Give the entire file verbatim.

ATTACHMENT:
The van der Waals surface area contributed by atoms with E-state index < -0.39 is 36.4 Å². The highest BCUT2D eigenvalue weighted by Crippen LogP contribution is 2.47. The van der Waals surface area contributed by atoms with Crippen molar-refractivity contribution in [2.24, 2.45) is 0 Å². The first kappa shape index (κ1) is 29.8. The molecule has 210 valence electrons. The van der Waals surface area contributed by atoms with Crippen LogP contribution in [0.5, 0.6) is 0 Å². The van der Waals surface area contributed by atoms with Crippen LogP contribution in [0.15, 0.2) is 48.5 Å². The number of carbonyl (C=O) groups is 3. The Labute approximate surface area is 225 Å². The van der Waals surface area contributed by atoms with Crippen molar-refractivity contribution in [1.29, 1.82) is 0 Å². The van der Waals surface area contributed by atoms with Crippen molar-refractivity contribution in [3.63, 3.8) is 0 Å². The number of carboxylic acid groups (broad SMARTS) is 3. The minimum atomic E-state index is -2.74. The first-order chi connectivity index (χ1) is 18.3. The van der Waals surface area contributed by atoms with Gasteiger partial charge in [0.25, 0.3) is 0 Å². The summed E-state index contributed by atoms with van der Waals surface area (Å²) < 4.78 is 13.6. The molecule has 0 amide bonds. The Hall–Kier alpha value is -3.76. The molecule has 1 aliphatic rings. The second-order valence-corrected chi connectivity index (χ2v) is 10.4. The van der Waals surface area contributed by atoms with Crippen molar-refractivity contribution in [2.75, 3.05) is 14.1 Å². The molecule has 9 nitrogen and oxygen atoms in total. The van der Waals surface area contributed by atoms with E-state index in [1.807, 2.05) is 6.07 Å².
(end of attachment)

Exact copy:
The van der Waals surface area contributed by atoms with E-state index < -0.39 is 36.4 Å². The highest BCUT2D eigenvalue weighted by Crippen LogP contribution is 2.47. The van der Waals surface area contributed by atoms with Crippen molar-refractivity contribution in [2.24, 2.45) is 0 Å². The first kappa shape index (κ1) is 29.8. The molecule has 210 valence electrons. The van der Waals surface area contributed by atoms with Crippen LogP contribution in [0.5, 0.6) is 0 Å². The van der Waals surface area contributed by atoms with Crippen LogP contribution in [0.15, 0.2) is 48.5 Å². The number of carbonyl (C=O) groups is 3. The Labute approximate surface area is 225 Å². The van der Waals surface area contributed by atoms with Crippen molar-refractivity contribution in [1.29, 1.82) is 0 Å². The van der Waals surface area contributed by atoms with Crippen molar-refractivity contribution in [3.63, 3.8) is 0 Å². The number of carboxylic acid groups (broad SMARTS) is 3. The minimum atomic E-state index is -2.74. The first-order chi connectivity index (χ1) is 18.3. The van der Waals surface area contributed by atoms with Gasteiger partial charge in [0.25, 0.3) is 0 Å². The summed E-state index contributed by atoms with van der Waals surface area (Å²) < 4.78 is 13.6. The molecule has 0 amide bonds. The Hall–Kier alpha value is -3.76. The molecule has 1 aliphatic rings. The second-order valence-corrected chi connectivity index (χ2v) is 10.4. The van der Waals surface area contributed by atoms with Crippen molar-refractivity contribution in [2.75, 3.05) is 14.1 Å². The molecule has 9 nitrogen and oxygen atoms in total. The van der Waals surface area contributed by atoms with E-state index in [1.807, 2.05) is 6.07 Å².